'We might have been racist in the 1980s - but not any more' | Spitting Image's Roger Law on the show's return © Avalon/BritBox

'We might have been racist in the 1980s - but not any more'

Spitting Image's Roger Law on the show's return

Spitting Image creator Roger Law has defended the returning show against charges of racism – but admitted the show did go too far in the 1980s.

The puppet satire has been blasted by some on social media over its portrayal of figures such as Kanye West and Beyoncé, ,even before its launch on BritBox this coming Saturday.

Speaking specifically about charges that his puppet of Facebook boss Mark Zuckerberg was antisemitic, Law said: ’Well screw it, you know. People sit around looking for things to complain about.  I do big noses and big ears. It’s personal – it’s not a racist thing.’

When the Zuckerberg caricature was unveiled, the Campaign Against Antisemitism said: 'Spitting Image should explain why a Jewish personality has been caricatured to appear with a gratuitously large, hooked nose and ghoulish appearance, when in real life Mark Zuckerberg is not associated with either of those physical features. Satire is integral to comedy and a vital part of our public conversation, but it should be based in reality and not on lazy and offensive stereotypes.'

But in his new interview with the Radio Times, Law said that personal parody ‘has more effect on individuals than waxing lyrical about their policies. Everybody cares about how they look. I’m wearing my hat now because I’m virtually bald – we’re all at it.’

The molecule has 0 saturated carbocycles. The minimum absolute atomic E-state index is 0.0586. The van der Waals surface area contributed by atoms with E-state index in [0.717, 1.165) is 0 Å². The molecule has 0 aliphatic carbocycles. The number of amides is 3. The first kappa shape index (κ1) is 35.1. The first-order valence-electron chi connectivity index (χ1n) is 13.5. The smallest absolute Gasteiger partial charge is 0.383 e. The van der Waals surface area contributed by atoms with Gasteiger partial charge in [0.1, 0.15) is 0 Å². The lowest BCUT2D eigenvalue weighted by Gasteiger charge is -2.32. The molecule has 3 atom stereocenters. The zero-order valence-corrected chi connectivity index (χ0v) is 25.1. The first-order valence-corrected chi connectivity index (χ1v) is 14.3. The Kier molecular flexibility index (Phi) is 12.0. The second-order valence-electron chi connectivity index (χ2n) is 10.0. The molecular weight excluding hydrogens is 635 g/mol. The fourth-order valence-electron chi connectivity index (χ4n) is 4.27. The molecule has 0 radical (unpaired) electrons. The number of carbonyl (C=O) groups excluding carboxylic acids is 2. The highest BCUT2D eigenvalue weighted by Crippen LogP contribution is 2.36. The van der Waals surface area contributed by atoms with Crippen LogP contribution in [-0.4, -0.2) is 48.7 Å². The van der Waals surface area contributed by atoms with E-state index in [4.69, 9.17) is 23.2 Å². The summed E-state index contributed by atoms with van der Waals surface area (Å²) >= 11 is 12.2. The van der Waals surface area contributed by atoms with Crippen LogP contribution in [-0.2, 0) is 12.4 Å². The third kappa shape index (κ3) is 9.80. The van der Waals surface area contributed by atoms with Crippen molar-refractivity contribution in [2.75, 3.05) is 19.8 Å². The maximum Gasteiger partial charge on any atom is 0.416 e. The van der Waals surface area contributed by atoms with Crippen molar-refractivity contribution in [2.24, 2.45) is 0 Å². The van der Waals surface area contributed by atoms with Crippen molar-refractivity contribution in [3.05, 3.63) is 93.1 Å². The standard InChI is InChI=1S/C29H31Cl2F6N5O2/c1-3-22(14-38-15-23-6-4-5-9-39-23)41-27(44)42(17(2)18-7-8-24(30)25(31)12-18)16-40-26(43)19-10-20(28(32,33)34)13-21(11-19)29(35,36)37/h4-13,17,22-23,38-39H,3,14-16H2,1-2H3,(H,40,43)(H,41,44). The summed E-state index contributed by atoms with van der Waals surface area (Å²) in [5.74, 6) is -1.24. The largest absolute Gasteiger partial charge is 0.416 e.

‘Some of the things we did in the 1980s might now be called racist, but you can’t do that now - we’re not and we wouldn’t.’

He added of the new complaints: ‘All that nonsense on social media? I mean get a life. There are bigger things to worry about, especially now.’

Law created the show - which first aired on ITV in 1984 – with Peter Fluck, who went on to work as a serious fine artist.

And he admitted to the Radio Times that he had fallen with everyone on the original show, bar producer John Lloyd, but adding that hasn’t happened with new producers Avalon ‘yet’.

He said that he wouldn’t let critics hold him back, saying: ‘We’ll get some nonsense, but in the main with BritBox you have more freedom.

‘We’ve done several things which we couldn’t have done with ITV. You can’t have people tweeting with their bum on regular television.’

That’s a reference to a sketch in the pilot, in which Donald Trump tweets with his extended colon while in bed with Melania.

Although that scene doesn’t sound too sophisticated, Law insists that compared to the 1980s incarnation of the show, now ‘the scripts are smarter - the original was crude’.

Law also told how a US version of the show was sunk by a sketch written by Ian Hislop. The skit showed Ronald Reagan, who had just been diagnosed with skin cancer, with a plaster on his nose – prompting nervous American network executives to pull the entire show.

• The new issue of Radio Times is out now. Spitting Image will be on Britbox from noon on Saturday. Here's a trailer:

Published: 29 Sep 2020

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